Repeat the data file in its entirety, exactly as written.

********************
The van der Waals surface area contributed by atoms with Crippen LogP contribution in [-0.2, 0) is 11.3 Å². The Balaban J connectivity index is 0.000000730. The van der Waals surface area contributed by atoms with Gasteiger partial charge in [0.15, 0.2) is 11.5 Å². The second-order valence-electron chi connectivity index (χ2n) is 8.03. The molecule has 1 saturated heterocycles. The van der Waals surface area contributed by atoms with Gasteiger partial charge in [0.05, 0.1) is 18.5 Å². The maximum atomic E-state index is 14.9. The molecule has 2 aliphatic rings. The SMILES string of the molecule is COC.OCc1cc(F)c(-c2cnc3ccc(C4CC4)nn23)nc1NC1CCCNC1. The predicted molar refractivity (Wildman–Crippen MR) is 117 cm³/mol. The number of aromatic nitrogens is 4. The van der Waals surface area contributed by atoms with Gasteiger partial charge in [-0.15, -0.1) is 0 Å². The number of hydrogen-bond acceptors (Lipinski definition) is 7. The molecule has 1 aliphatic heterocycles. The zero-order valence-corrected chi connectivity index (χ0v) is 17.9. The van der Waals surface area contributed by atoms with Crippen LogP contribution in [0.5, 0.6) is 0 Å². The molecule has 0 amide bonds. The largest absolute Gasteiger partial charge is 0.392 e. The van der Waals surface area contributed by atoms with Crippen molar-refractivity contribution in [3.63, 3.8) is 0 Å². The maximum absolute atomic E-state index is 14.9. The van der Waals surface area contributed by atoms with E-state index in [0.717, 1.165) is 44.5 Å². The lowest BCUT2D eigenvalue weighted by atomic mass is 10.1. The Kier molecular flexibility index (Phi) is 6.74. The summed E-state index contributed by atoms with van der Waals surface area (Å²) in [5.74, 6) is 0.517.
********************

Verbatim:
The van der Waals surface area contributed by atoms with Crippen LogP contribution in [-0.2, 0) is 11.3 Å². The Balaban J connectivity index is 0.000000730. The van der Waals surface area contributed by atoms with Gasteiger partial charge in [0.15, 0.2) is 11.5 Å². The second-order valence-electron chi connectivity index (χ2n) is 8.03. The molecule has 1 saturated heterocycles. The van der Waals surface area contributed by atoms with Gasteiger partial charge in [0.05, 0.1) is 18.5 Å². The maximum atomic E-state index is 14.9. The molecule has 2 aliphatic rings. The SMILES string of the molecule is COC.OCc1cc(F)c(-c2cnc3ccc(C4CC4)nn23)nc1NC1CCCNC1. The predicted molar refractivity (Wildman–Crippen MR) is 117 cm³/mol. The number of aromatic nitrogens is 4. The van der Waals surface area contributed by atoms with Gasteiger partial charge in [-0.15, -0.1) is 0 Å². The number of hydrogen-bond acceptors (Lipinski definition) is 7. The molecule has 1 aliphatic heterocycles. The zero-order valence-corrected chi connectivity index (χ0v) is 17.9. The van der Waals surface area contributed by atoms with Crippen LogP contribution in [0.5, 0.6) is 0 Å². The molecule has 0 amide bonds. The largest absolute Gasteiger partial charge is 0.392 e. The van der Waals surface area contributed by atoms with Crippen molar-refractivity contribution in [3.63, 3.8) is 0 Å². The maximum absolute atomic E-state index is 14.9. The van der Waals surface area contributed by atoms with E-state index in [0.717, 1.165) is 44.5 Å². The lowest BCUT2D eigenvalue weighted by atomic mass is 10.1. The Kier molecular flexibility index (Phi) is 6.74. The summed E-state index contributed by atoms with van der Waals surface area (Å²) in [5.74, 6) is 0.517.